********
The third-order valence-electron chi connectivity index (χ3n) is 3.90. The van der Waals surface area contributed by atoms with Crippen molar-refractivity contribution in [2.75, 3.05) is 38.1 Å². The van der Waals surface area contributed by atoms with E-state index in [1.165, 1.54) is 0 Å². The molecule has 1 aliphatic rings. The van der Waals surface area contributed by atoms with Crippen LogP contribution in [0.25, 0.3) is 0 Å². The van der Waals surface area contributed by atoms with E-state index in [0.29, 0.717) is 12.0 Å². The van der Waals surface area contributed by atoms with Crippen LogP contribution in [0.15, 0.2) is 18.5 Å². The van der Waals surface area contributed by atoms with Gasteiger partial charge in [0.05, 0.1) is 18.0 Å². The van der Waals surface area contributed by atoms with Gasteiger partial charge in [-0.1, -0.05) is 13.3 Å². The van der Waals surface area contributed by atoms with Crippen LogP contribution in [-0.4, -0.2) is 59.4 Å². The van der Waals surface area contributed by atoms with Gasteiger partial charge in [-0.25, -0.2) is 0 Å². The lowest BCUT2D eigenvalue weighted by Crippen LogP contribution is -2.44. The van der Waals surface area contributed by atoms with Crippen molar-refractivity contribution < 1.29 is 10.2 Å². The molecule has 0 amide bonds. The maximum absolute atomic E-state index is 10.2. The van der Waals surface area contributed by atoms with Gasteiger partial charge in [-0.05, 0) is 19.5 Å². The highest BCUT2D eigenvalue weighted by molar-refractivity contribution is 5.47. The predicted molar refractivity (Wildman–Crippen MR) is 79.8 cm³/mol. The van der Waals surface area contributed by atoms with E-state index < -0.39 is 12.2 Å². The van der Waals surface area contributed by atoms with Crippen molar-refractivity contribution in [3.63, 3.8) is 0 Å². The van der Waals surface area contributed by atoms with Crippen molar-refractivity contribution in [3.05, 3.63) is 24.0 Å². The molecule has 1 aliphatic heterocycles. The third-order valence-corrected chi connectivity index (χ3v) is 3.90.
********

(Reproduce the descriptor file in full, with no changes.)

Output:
The third-order valence-electron chi connectivity index (χ3n) is 3.90. The van der Waals surface area contributed by atoms with Crippen molar-refractivity contribution in [2.75, 3.05) is 38.1 Å². The van der Waals surface area contributed by atoms with E-state index in [1.165, 1.54) is 0 Å². The molecule has 1 aliphatic rings. The van der Waals surface area contributed by atoms with Crippen LogP contribution in [0.25, 0.3) is 0 Å². The van der Waals surface area contributed by atoms with E-state index in [0.29, 0.717) is 12.0 Å². The van der Waals surface area contributed by atoms with Crippen LogP contribution in [0.15, 0.2) is 18.5 Å². The van der Waals surface area contributed by atoms with Gasteiger partial charge in [0.05, 0.1) is 18.0 Å². The van der Waals surface area contributed by atoms with Gasteiger partial charge in [-0.1, -0.05) is 13.3 Å². The van der Waals surface area contributed by atoms with Crippen LogP contribution in [-0.4, -0.2) is 59.4 Å². The van der Waals surface area contributed by atoms with Gasteiger partial charge in [-0.25, -0.2) is 0 Å². The lowest BCUT2D eigenvalue weighted by Crippen LogP contribution is -2.44. The van der Waals surface area contributed by atoms with Crippen molar-refractivity contribution < 1.29 is 10.2 Å². The molecule has 0 amide bonds. The maximum absolute atomic E-state index is 10.2. The van der Waals surface area contributed by atoms with Gasteiger partial charge in [-0.05, 0) is 19.5 Å². The highest BCUT2D eigenvalue weighted by molar-refractivity contribution is 5.47. The predicted molar refractivity (Wildman–Crippen MR) is 79.8 cm³/mol. The van der Waals surface area contributed by atoms with E-state index < -0.39 is 12.2 Å². The van der Waals surface area contributed by atoms with Crippen molar-refractivity contribution in [3.63, 3.8) is 0 Å². The van der Waals surface area contributed by atoms with Crippen molar-refractivity contribution in [3.05, 3.63) is 24.0 Å². The molecule has 1 aliphatic heterocycles. The third-order valence-corrected chi connectivity index (χ3v) is 3.90.